Clinicians concerns about the concomitant use of botanicals with prescription or over-the-counter medications, particularly in children, elders, and those with diminished renal or hepatic function, is justified. It is difficult to predict pharmacokinetic interactions. There are numerous herb-drug interaction checkers online: one that this author uses is Natural Medicines Comprehensive Database (www.naturalmedicines.therapeuticresearch.com). Clinicians input medications, vitamins, botanicals, and other supplements, and potential interactions will be displayed, the strength of the risk rated, and links to the primary research provided. Potential risks should be explained to patients and documented in the chart. If monitoring drug levels or serum tests (eg, liver function tests) would help mitigate risk, this should also be offered to the patient.

Although most plants have multimodal effects within the body, this chapter will solely focus on the role of specific botanicals in the management of hypertension.


Beet Root (Beta vulgaris L.)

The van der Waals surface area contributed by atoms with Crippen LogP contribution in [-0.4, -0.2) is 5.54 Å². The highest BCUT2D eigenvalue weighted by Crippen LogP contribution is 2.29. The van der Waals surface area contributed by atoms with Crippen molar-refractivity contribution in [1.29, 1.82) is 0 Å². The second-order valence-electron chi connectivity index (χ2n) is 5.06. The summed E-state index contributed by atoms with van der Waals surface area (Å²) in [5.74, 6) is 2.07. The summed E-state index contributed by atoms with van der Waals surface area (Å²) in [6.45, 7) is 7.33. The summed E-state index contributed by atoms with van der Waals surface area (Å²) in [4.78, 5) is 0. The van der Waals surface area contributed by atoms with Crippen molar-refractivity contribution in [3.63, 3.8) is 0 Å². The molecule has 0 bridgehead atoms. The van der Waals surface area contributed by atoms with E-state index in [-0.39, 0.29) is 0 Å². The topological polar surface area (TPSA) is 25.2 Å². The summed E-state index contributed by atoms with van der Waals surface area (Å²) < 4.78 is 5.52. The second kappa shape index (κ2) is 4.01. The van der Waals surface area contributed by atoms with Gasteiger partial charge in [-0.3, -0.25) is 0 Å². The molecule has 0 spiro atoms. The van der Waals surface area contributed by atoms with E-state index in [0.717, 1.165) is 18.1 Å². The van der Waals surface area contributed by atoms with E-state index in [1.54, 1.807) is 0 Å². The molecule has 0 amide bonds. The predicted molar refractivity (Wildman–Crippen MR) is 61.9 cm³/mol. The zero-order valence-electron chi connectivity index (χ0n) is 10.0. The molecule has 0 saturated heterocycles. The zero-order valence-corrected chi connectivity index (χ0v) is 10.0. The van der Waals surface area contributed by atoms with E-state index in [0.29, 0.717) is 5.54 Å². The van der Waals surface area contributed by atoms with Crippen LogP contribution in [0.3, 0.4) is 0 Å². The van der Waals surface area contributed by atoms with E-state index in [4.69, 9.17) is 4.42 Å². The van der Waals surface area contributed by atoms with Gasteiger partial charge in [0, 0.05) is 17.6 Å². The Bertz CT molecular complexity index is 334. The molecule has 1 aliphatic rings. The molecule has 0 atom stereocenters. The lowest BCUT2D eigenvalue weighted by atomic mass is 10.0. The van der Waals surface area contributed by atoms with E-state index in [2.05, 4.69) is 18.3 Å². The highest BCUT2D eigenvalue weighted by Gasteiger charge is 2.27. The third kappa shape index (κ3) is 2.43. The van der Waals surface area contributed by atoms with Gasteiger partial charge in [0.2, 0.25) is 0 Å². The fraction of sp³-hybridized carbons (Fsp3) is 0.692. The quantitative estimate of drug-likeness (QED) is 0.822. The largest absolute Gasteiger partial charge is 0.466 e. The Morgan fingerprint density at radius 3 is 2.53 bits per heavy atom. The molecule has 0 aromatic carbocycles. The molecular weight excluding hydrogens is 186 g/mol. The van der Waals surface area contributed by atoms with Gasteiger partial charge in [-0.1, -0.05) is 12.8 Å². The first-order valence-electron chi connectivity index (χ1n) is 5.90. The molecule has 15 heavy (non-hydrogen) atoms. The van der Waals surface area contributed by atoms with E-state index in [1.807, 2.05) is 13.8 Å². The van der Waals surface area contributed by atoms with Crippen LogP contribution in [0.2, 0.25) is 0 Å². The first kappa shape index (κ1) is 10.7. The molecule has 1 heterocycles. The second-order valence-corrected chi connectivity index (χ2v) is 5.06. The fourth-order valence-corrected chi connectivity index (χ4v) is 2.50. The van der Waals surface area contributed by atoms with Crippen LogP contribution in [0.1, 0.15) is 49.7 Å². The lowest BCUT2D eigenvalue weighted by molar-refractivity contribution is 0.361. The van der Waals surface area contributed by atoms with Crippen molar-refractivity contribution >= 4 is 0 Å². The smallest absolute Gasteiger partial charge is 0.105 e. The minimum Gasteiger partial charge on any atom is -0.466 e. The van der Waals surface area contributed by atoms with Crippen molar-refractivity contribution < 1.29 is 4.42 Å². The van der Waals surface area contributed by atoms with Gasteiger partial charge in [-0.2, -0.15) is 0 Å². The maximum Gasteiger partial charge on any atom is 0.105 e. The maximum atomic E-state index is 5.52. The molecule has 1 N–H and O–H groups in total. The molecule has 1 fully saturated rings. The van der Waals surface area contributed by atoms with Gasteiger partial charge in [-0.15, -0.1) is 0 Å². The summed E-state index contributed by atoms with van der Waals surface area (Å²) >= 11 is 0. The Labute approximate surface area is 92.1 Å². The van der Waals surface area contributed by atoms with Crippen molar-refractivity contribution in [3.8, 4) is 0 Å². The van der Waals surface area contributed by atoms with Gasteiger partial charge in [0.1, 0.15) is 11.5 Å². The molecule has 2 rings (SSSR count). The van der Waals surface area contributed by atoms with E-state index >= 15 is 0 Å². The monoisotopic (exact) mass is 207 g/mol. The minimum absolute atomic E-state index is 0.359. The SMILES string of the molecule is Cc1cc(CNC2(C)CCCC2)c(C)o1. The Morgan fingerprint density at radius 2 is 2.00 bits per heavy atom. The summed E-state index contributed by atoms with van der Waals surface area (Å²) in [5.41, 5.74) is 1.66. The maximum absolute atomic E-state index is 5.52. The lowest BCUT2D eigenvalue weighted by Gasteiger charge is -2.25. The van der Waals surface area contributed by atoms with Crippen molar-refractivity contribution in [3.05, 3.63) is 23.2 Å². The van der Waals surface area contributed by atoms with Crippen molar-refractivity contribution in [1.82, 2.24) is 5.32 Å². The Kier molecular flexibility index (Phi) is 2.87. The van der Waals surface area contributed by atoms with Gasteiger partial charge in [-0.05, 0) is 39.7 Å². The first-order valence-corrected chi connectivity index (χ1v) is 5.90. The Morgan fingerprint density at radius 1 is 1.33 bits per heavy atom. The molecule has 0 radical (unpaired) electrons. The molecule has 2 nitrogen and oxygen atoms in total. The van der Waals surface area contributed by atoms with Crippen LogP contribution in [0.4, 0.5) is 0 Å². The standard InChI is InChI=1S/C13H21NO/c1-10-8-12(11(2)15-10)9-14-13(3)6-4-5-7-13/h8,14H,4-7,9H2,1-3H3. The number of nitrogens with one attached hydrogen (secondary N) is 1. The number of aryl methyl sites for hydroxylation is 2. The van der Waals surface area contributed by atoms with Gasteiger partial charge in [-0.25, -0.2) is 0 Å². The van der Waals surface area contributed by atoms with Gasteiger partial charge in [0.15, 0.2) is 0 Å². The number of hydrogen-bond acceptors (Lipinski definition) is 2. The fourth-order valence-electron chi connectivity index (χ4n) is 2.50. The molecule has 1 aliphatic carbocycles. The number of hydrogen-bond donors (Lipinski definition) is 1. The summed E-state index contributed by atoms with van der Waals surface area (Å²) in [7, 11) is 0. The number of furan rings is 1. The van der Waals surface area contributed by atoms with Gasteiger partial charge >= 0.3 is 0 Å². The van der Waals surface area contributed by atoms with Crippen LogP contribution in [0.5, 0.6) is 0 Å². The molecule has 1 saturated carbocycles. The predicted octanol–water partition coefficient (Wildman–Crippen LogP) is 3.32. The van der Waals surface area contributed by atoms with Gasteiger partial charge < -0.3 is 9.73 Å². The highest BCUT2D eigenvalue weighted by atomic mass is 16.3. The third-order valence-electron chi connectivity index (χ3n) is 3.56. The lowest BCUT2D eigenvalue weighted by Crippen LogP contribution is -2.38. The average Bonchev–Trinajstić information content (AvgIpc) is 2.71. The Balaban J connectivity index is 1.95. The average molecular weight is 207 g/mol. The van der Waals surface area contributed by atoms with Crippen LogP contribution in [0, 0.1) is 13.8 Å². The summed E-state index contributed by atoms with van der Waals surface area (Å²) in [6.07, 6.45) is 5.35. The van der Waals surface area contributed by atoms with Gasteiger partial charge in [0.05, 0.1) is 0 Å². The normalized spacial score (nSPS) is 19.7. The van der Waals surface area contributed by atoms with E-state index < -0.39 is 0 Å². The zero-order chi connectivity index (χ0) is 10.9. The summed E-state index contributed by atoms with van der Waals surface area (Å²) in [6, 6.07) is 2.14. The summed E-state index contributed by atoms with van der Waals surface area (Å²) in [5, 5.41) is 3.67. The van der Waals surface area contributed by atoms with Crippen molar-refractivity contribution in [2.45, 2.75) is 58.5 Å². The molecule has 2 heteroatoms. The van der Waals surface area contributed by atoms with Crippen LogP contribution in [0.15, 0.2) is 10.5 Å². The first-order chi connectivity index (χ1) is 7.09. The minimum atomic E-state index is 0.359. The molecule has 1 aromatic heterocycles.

Lifestyle modifications, particularly dietary, are the primary recommendation for those with prehypertension or stage 1 hypertension. These modifications include a reduction in salt and increase in fruit and vegetable intake. It is the latter, increasing vegetable consumption, that has grabbed the attention of researchers as they try to ascertain which constituents may be responsible for their hypotensive effects. One highly promising constituent is inorganic nitrate, which is found in leafy greens, spinach, beetroot, celery, and others.3 For plasma nitrate to be successfully converted to nitric oxide (NO), the “enterosalivary circuit” plays a crucial role. Approximately 25% of the nitrate that enters the circulation from the gut becomes concentrated in the salivary glands through active uptake by the sialin transporter.58 On interaction with oral bacteria, nitrate is reduced to nitrite, swallowed, and then absorbed, increasing plasma nitrite levels. Endogenous nitrite reductases in the circulation reduce plasma nitrite further to bioactive NO, which can then act as a vasodilator.4 Of interest, daily use of an antiseptic mouthwash caused a decrease in salivary and plasma nitrite levels of healthy volunteers by 90% and 25%, respectively, an effect associated with an average increase in blood pressure of 3.5 mm Hg.5 Alteration of the oral microflora may have broader significance to cardiovascular health than originally thought.